You could just start with nothing in your project and start writing files by hand The problem is you just end up reinventing the wheel There’s a lot of configuration details that we saw in the form of Property Lists, those key value pairs that would just be a pain to do manually So Xcode helps jumpstart things either with an empty application, which has the bare minimum of configuration And then we looked at Single View last time and then a lot of you looked at Utility View and you’re knee-deep in a Utility View application for Evil Hangman So if we proceed a little further today, let’s take a look at these two last ones, not because they in and of themselves are applications you’ll need to use for the project, but rather because they’re illustrative of somewhat more complex applications that you might implement that nonetheless assume familiarity with the overall structure we had earlier So let’s do this First, let’s start somewhere simple I’m going to go into Xcode, and I’m going to first start, not with an empty application, which was super uninteresting by the end of last week, but Single View Application, and then we’ll quickly build on from there I’m going to go ahead and call this Single View I’m going to just store it on my desktop I’m going to uncheck Storyboards here, click next, and then I’m going to go ahead and click okay And now we have the following boilerplate files So suppose by contrast I didn’t just create this right in front of you, but you were handed this project from someone else, and you want to wrap your mind as to what’s going on inside of it Where’s the best place to start to understand what you’ve been handed? >> A .H file ViewController.H >> Okay. ViewController.H. I would propose that’s maybe a little too deep at first glance Why don’t we start where the beginning of the story begins? >> AppDelegate [inaudible]? >> Yeah, AppDelegate, and really if we want to be super anal about this, technically it’s Main.M that kick starts the whole process, and a quick glance should at least reassure that there’s nothing special, nothing different there But indeed it’s in this file that we see mention, not only of UIApplication, but also AppDelegate, to whom we’re going to delegate control So we’ve confirmed that there’s nothing distinct in there So now I would propose among the AppDelegate files, starting with the .H is probably the better place, because it gives you, in theory, an overview of what’s about to go on, and it also gives you a sense of what needs to be implemented in the .M file So what’s going on here? Well, a quick recap The import line does what for us? >> It imports the user interface kit >> Okay, good It imports the user interface kit And what does that mean? So in that .H file, there’s a whole bunch of class declarations, perhaps, maybe a bunch of constants that are defined A whole bunch of things that we want to take for granted exist, and this is our way of teaching Xcode that we want to use the code that someone else wrote All right, on the next line we have at Class ViewController Actually, that’s a little strange There’s a semicolon, yet no implementation of the class What is it with this line here, at Class ViewController, which we’ve not really spent time on? Yeah >> So the at Class actually tells it that it’s [inaudible], but doesn’t actually import it >> Exactly >> Unless you were going to use one of its methods, that should suffice to tell it that it exists >> Exactly So we didn’t spend time on this last time, but this is what’s called a forward declaration It’s a little hint to the compiler saying there is going to be a class called ViewController I’m not going to tell you anything more about it, but if you see mentions of ViewController elsewhere in this file, don’t complain Don’t give me any red warning saying that’s no — that not allowed This is just teaching the compiler what’s actually going to come, and indeed where are we using that? Well, a few lines later we’re declaring a property whose purpose in life is to store a pointer to a ViewController object So this is, long story short, in way of avoiding potential circular references whereby one file might import another, might import another A common paradigm is if you only need to make mention of the class in this way in your .H file, just to use a forward declaration and not to import the whole ViewController.H file, for instance Okay, what’s this third, more interesting line saying? At Interface AppDelegate colon UIResponder angled brackets UIApplicationDelegate Let’s start easily This just declares what? What’s this mention in black of AppDelegate? >> Name of the class >> Name of the class, all right? The colon UIResponder means? >> [Inaudible audience response] >> It’s the — UIResponder is the parent of the class, so AppDelegate is going to descend from UIResponder, and someone else? The UIApplicationDelegate in angled brackets? >> It’s a protocol >> It’s a protocol, so we’re saying that we’re going to implement the UIApplicationDelegate protocol, and this makes sense because the class, after all, is called AppDelegate All right? What are the two properties? Well, we saw one ViewController We have another pointer to the UIWindow that’ll give us access to the full rectangular portion of the screen, and that’s it All right? So now let’s dive into the M file All of that is boilerplate None of that is different from what we saw last week This file’s always a little overwhelming at first glance when you have all of these comments, but that just means they’re not really doing anything So let’s ignore anything that’s not actually doing anything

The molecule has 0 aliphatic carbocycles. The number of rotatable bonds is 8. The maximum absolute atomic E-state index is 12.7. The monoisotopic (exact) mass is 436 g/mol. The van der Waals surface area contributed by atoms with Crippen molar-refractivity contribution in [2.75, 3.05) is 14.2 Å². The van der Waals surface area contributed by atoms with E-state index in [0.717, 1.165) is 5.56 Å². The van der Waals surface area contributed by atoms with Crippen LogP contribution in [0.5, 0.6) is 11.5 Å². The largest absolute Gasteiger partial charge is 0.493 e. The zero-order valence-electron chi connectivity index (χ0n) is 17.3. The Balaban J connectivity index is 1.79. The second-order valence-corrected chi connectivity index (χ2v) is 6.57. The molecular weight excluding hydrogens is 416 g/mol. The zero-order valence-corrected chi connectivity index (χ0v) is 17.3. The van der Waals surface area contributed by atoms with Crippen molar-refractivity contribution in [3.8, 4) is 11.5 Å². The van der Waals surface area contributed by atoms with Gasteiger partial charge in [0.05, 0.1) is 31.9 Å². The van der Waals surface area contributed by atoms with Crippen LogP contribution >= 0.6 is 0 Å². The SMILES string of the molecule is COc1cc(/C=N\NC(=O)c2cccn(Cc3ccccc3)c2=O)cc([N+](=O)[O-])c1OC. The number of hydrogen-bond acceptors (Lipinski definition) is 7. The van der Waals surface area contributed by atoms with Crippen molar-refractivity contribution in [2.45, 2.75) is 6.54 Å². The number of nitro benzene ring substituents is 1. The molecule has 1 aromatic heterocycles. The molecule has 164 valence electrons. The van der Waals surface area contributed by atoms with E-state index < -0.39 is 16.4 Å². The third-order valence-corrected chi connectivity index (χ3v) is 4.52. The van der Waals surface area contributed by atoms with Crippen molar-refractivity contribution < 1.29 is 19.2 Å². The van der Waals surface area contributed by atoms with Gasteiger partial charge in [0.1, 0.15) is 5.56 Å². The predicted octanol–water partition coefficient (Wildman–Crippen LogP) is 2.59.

functional, and focus only on this first method up top named, what’s the name of this method that remains? >> AppDelegate? >> Not AppDelegate, so that’s the — that’s the class name The name of the method is? >> didFinishLaunchingWithOptions >> Yeah, application didFinishLaunchingWithOptions, so longly named method there, but what’s this doing? So first, it’s allocating a window It’s initializing it with a frame that’s just referring to the rectangle, if we keep describing it ViewController gets — so here is where we’re effectively configuring our AppDelegate with another guy to whom we’re going to delegate control, the ViewController Self.ViewController is a property that’s built into the AppDelegate class, so if you actually look up the documentation for a UIApplicationDelegate, you’ll see that it comes with that property, so we’re setting it in that way Finally we’re setting the — sorry This is our property that we declared in the .H file, but it comes with a RootViewController property in the window, that’s in the UIWindow documentation And then that second to last line, Make Key Invisible, just gives control to the ViewIController to the foreground What else does this application do? Anything? So that’s it All we have is the Nib where we could start to put our user interface, but beyond that, this application does terribly, terribly little So let’s try to see — first, any questions? So let’s take a more complex tour and see if we can’t now understand a new application entirely, but this time while thinking about it in the context of applications we’ve seen thus far So among tonight’s source code is a folder called Master Detail This is essentially a simplified version of the standard template that comes with Xcode, so all I did was tidy things up and remove things that didn’t need to be there As usual, let’s go into our Main.M file Let me close some superfluous windows over there Nothing new happening here, so that’s the same file we saw earlier What file should we probably dive into next following the same rule of thumb? >> AppDelegate >> Okay, so AppDelegate Start with the .H. That looks perfectly the same, so nothing new there AppDelegate.M, so here we have what seems to be the same code as before, except for — any differences? >> MasterViewController >> So we’re instantiating a MasterViewController So that’s interesting It’s not just a ViewController, it’s a MasterViewController, and we’re making it the RootViewController, so to speak So most of this code is the same, but I’m instantiating a different class name, but that’s because someone at Apple decided for this template that we’re not going to have one ViewController implemented for you in .H and .M. We’re going to have what appears to be two: Master ViewController and Detail ViewController So at this point I’m a little puzzled as to what this thing’s going to do, so let me go ahead and just run the application, and see if we can’t then work backwards as to how the behavior we’re about to see is functioning So let me go ahead and foreground the simulator, and in just a moment, we’ll see it pop to the foreground Lately the simulator has been loading a little slowly, but there we have it And now we have, interesting, an application that has nothing going on here You can just about see the horizontal lines, so this is some kind of tabular view going on, and this application, the starting point, is designed just to do something stupid, just to insert a new row every time you click the plus And it’s choosing the timestamp in UTC, so universal — universal time, and adding a row accordingly So if I do that ad nauseum, we’ll just get lots of lots of rows, but you might recall this paradigm in iOS If I click edit, I get this familiar UI I can go ahead and delete, say, that one, by clicking that circle, then clicking the delete button Then I say done, and so there we have that functionality And if I click a row itself, Detail View Content Goes Here So what’s just happened apparently is that we’ve made some kind of transition from the Master ViewController to what they call the Detail ViewController, so this is illustrative now of how you can hand off control between two ViewControllers Recall that you’ve essentially been doing this in the utility application, or you will soon be doing this in the utility application for Evil Hangman, but you were choosing a different type of transition Rather than side to side, you were doing front to back flipping So this one still is a little different in its implementation Let’s next go into, from AppDelegate.M, let’s start with Master ViewController.H. Is there anything of interest in here? So Master ViewController has a property that’s going to store the address of what kind of object? Looks like a Detail ViewController So if you think about this high level, the RootViewController’s the Master ViewController He apparently is somehow going to have attached to him the address of a Detail ViewController, so it seems to be the case, indeed, that the Master ViewController is in charge Now we haven’t done any of that wiring yet, so let’s go into the .M file for Master ViewController, get the lay of the land, this is a little overwhelming